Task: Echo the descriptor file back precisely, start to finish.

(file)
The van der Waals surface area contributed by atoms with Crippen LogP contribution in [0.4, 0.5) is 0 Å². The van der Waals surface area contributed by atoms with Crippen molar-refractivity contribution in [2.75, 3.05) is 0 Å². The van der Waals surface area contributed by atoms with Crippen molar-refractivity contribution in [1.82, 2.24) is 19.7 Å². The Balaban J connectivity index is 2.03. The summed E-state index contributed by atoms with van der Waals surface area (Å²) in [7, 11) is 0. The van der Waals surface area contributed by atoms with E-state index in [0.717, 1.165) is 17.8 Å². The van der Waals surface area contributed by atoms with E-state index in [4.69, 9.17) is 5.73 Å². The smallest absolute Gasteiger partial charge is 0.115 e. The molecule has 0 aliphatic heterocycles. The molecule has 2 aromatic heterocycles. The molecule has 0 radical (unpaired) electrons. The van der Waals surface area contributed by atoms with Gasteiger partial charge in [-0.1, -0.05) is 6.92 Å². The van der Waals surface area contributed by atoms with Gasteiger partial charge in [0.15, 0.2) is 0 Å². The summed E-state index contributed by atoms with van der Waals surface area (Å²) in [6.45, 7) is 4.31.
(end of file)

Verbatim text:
The van der Waals surface area contributed by atoms with Crippen LogP contribution in [0.4, 0.5) is 0 Å². The van der Waals surface area contributed by atoms with Crippen molar-refractivity contribution in [2.75, 3.05) is 0 Å². The van der Waals surface area contributed by atoms with Crippen molar-refractivity contribution in [1.82, 2.24) is 19.7 Å². The Balaban J connectivity index is 2.03. The summed E-state index contributed by atoms with van der Waals surface area (Å²) in [7, 11) is 0. The van der Waals surface area contributed by atoms with E-state index in [0.717, 1.165) is 17.8 Å². The van der Waals surface area contributed by atoms with E-state index in [4.69, 9.17) is 5.73 Å². The smallest absolute Gasteiger partial charge is 0.115 e. The molecule has 0 aliphatic heterocycles. The molecule has 2 aromatic heterocycles. The molecule has 0 radical (unpaired) electrons. The van der Waals surface area contributed by atoms with Gasteiger partial charge in [-0.1, -0.05) is 6.92 Å². The van der Waals surface area contributed by atoms with Gasteiger partial charge in [0.15, 0.2) is 0 Å². The summed E-state index contributed by atoms with van der Waals surface area (Å²) in [6.45, 7) is 4.31.